For a few years now, you’ve probably been hearing about a particular feature common to many vehicles—the moonroof. But you might be wondering things like “just what the heck is a moonroof?” “How is it different from a sunroof?” And “does it involve night driving?” Well, those are all fair questions! So your friends here at Team Ford decided to give you a quick crash course on the history of the moonroof, so you can be the smart one at your next trivia night!
Evolution of the Chauffeur Cabin
To understand the difference, we need to go way back to the invention of the automobile. Back in the early days, most passenger automobiles weren’t driven by their owners. They were designed like a carriage or coach, with a covered passenger compartment, and a separate chauffeur cabin, which was usually either open to the air (as having a chauffeur was a status symbol, and you wanted to show that off.) However, as vehicles became more ubiquitous and road speeds increased, driving in bad weather became more of a concern. Many automobile owners started to take pride and pleasure in driving themselves—especially as companies like Ford began producing more affordable vehicles for the average buyer! This necessitated an evolution of the chauffeur cabin to shelter the driver. At first, temporary tops were the solution (what we might recognize today as a convertible roof), but eventually, the passenger and driver compartments were both joined together inside an unbroken roofline.
But what about a driver who still wanted to be open to the air, but didn’t want to have to remove the whole roof?
Introducing the Sunroof
To facilitate this desire, many vehicles began to offer a removable panel over the front seats. While this was a fine option, it wasn’t perfect. Bentley gets the credit for coining the term “sunroof” in the 1930’s, when they introduced a sliding panel over the front row. The beauty of this new design innovation was it didn’t need to be fully removed, making it convenient for the driver to quickly slide it closed if the weather turned. Sunroofs also began to be offered in regular consumer vehicles, rather than just the high-end luxury models.
Evolution of the sunroof design would continue over the decades, including a mechanism which allowed the sunroof to be locked in position. Tilting pop-up roofs were also introduced, allowing for a vent over the cabin space—many could be removed like the panels of old if you wanted to open the vehicle up. Eventually, the proliferation of more electronics and automation within the vehicle allowed for powered sunroofs which could be retracted with the push of a button. We also see the first few examples of what will eventually be called the “moonroof” as early as the ’30s… but it was Ford which would coin the term, and popularize the design, several decades later.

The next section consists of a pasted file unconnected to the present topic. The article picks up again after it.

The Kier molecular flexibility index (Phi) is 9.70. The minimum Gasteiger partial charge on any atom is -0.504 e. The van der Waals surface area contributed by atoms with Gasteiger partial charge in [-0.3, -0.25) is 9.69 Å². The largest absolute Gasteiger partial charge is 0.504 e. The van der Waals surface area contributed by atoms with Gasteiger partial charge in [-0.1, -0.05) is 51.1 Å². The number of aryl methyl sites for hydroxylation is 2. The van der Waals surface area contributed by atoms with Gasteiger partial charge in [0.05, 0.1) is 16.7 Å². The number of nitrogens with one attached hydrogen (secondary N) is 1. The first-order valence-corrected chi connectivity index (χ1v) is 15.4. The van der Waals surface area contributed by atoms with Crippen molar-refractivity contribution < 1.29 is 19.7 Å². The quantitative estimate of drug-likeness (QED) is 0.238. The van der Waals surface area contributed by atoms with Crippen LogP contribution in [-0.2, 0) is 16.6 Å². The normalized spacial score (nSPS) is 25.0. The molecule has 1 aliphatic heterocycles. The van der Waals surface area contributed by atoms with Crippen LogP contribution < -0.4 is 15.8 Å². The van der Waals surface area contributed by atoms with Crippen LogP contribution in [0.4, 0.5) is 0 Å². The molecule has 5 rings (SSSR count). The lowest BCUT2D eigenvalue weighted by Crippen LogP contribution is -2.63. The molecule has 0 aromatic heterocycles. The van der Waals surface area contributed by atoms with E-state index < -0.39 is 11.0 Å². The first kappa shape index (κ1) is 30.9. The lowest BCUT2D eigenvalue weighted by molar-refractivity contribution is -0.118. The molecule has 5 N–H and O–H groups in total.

Seeing Through the Moonroof
The sunroof was a great feature for a driver who wanted to let a little of the outdoors into the cabin of their automobile. But what if you wanted to let in the natural light of the outdoors while the weather was bad, or it was cold (like we experience here in Edmonton, brr!) This is where the big difference comes in. You see, a sunroof is a removable panel over the cabin of your vehicle.
The moonroof, though, is transparent!
As we mentioned above, a few transparent sunroof designs made the rounds even as early as the 1930’s. But there weren’t as popular as the basic sunroof, and the limitations on technology made them expensive. Things had changed by 1973, though, and the world was ready for more light in their vehicles! Ford marketing manager John Atkinson is credited as the first to use the term to describe a transparent sunroof at the introduction of the Ford Continental Mark IV. The term stuck, and today any sunroof which lets in light while closed is generally referred to as “a moonroof.”
Today’s moonroof has become more ubiquitous, due to a combination of further advances in technology, more cost-effective manufacturing, and consumer demand for a roof panel you can see the stars through! Glass and plexiglass are both used, and they come in a variety of styles (and sizes!) depending on the make and model of automobile you’re looking at.
So, there you have it—all moonroofs are sunroofs, but not all sunroofs are moonroofs!
We have a huge selection of Ford cars, trucks and SUVs here at Team Ford, and virtually all of them have an available moonroof! Come check out the latest models today.